The Noble journey part I with Randy Schekman
This is first part of the conversation with Randy Schekman. He is an investigator of the Howard Hughes Medical Institute and a Professor of Cell and Developmental Biology in the Department of Molecular and Cell Biology at the University of California at Berkeley. He was awarded the Nobel Prize in Physiology or Medicine in 2013 for his role in revealing the machinery that regulates the transport and secretion of proteins in our cells. He shares the prize with James E. Rothman of Yale University and Thomas C. Südhof of Stanford University.
In this conversation we talk about his early career, membranes, exosomes, scientific publishing and Elife journal.
Listen to part II: https://youtu.be/MNjfkoutAhQ
Find more about Randy's work: http://mcb.berkeley.edu/labs/schekman/
Randy's biography: https://www.nobelprize.org/prizes/medicine/2013/schekman/facts/
Follow Reason with Science:
00:01:08 Interest in microbes
00:05:27 Yeasts have feelings too!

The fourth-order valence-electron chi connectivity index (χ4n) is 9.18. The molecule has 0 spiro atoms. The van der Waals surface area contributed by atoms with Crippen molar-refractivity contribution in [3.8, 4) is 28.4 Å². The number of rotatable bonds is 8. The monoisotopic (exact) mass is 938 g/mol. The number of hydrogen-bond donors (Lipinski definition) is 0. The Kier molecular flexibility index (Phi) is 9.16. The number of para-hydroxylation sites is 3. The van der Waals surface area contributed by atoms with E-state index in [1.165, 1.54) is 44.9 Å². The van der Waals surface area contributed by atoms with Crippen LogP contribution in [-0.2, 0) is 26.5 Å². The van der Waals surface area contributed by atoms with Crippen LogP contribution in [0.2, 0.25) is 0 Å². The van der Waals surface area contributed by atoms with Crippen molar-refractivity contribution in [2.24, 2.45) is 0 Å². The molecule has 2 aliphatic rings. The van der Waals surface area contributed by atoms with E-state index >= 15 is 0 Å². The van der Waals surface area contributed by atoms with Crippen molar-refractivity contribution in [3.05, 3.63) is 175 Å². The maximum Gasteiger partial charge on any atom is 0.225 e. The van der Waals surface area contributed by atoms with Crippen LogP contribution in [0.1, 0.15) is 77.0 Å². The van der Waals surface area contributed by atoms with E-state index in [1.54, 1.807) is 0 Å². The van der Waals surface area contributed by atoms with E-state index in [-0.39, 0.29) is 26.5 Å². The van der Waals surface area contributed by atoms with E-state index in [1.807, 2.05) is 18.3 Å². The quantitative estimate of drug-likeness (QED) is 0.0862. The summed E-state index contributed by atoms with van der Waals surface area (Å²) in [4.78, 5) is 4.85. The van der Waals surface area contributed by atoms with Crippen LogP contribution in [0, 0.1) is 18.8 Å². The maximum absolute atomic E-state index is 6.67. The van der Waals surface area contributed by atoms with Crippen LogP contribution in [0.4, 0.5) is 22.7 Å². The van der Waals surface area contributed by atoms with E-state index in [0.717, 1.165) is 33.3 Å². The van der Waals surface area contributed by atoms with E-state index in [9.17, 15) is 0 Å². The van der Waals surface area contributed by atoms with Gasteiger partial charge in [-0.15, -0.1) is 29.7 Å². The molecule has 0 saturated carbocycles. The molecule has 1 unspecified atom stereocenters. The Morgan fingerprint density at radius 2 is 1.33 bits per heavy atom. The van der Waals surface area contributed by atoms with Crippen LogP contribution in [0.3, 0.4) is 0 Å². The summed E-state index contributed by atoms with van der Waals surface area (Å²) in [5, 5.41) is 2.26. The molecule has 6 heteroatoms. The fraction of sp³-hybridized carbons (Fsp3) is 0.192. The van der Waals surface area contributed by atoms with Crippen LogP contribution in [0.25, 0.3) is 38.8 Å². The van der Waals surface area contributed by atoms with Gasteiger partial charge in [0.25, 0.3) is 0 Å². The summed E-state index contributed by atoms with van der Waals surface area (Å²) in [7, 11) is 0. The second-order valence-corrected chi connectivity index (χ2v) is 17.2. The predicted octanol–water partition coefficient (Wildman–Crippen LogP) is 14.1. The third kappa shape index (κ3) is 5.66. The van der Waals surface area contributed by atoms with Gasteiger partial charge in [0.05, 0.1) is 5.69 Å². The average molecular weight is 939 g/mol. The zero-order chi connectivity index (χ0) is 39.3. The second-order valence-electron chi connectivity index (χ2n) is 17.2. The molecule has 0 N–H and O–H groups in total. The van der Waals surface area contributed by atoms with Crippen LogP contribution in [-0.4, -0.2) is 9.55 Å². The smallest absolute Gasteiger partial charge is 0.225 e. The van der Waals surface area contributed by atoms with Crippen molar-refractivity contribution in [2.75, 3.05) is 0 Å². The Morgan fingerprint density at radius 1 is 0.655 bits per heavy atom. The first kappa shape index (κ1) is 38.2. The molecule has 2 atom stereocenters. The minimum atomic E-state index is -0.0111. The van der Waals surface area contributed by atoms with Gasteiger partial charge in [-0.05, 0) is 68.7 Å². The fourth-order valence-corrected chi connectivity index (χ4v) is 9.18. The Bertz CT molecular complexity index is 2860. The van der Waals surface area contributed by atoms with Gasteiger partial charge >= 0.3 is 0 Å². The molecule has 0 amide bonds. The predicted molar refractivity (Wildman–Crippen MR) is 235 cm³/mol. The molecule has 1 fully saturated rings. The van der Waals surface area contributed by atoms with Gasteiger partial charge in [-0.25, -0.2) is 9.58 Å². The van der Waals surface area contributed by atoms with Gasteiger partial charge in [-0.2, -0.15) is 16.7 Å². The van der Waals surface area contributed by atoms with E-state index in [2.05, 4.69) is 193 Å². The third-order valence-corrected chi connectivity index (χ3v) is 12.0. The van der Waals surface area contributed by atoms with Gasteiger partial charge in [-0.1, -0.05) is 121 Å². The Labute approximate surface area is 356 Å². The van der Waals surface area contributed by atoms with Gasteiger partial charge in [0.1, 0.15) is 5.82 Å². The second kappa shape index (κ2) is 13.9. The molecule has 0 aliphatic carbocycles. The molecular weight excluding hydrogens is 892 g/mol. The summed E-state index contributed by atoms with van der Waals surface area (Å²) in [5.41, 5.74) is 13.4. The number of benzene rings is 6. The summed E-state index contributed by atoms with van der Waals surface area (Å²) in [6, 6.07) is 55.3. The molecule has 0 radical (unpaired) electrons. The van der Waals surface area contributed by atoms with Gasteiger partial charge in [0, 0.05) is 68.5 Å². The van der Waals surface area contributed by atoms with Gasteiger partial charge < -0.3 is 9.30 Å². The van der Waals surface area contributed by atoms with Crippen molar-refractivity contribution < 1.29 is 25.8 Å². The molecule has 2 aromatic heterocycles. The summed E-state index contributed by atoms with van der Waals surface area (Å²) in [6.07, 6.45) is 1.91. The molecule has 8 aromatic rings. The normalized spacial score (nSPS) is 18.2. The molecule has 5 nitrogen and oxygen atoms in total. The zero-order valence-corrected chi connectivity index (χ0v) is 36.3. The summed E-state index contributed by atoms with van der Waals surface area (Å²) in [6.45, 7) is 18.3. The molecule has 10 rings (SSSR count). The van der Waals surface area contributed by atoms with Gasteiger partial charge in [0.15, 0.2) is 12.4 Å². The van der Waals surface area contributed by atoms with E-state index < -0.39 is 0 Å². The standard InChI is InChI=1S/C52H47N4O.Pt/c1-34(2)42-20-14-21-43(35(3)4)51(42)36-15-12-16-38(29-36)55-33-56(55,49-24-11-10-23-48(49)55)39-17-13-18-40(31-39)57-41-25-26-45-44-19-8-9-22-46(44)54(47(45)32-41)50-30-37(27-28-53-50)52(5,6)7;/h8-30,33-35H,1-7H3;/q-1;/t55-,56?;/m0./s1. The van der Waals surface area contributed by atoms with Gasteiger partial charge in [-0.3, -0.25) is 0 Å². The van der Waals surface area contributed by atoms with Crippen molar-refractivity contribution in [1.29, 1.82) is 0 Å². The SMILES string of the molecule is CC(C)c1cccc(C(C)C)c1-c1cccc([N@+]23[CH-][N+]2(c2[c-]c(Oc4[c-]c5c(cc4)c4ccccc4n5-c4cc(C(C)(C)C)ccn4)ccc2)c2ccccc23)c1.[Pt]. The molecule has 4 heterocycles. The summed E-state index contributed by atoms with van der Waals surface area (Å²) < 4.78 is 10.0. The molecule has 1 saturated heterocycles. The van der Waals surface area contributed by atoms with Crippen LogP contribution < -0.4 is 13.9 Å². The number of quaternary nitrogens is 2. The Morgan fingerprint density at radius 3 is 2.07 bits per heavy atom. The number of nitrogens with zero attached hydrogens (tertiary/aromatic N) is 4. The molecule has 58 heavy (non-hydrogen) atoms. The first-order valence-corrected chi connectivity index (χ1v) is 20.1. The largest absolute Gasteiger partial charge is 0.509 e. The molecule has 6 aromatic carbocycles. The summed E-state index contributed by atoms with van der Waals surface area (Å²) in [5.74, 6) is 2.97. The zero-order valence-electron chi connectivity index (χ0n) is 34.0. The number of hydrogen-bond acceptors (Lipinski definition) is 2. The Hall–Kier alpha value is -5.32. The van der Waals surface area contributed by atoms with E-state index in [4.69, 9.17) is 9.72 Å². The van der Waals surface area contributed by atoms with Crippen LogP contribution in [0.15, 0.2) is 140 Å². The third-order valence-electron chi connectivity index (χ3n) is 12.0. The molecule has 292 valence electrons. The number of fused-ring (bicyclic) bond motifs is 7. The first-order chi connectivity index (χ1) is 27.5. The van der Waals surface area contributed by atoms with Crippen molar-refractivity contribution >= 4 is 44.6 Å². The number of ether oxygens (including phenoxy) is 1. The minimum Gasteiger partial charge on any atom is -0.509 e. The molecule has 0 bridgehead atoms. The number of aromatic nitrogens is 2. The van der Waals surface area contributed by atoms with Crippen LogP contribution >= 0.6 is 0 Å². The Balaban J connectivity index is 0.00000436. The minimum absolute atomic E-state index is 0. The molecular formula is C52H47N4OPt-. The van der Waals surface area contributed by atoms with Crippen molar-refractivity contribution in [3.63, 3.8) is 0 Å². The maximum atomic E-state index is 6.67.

00:06:24 What was already known about vesicular trafficking?
00:08:42 How do you envision a cell?
00:09:51 Your work to understand 'what is life'?
00:12:48 Formation of membranes for the origin of life
00:14:39 Why membranes are ideal for life!
00:15:48 Differences of membranes
00:17:07 The evolution of membranes
00:19:02 Starting the work on vesicular trafficking
00:23:09 Discovery of COPII complex
00:25:24 The specialty of COPII complex
00:26:30 Importance of vesicular trafficking for animal physiology
00:27:39 Understanding of gut feeling!
00:28:56 What has changed after Nobel prize?
00:30:30 Different cellular trafficking system
00:32:11 Exosomes and miR223
00:34:29 Problems with exosomes as therapeutics
00:35:08 Peer-review and scientific publishing
00:39:44 Genesis of Elife
00:44:05 Impact factor of Elife
00:46:35 Thank you!
More Talks from Randy:
TEDx on scientific publishing: https://youtu.be/-N4Mb8tsyT8
Nobel prize inspiration initiative lecture: https://youtu.be/Udg6bYkBtX8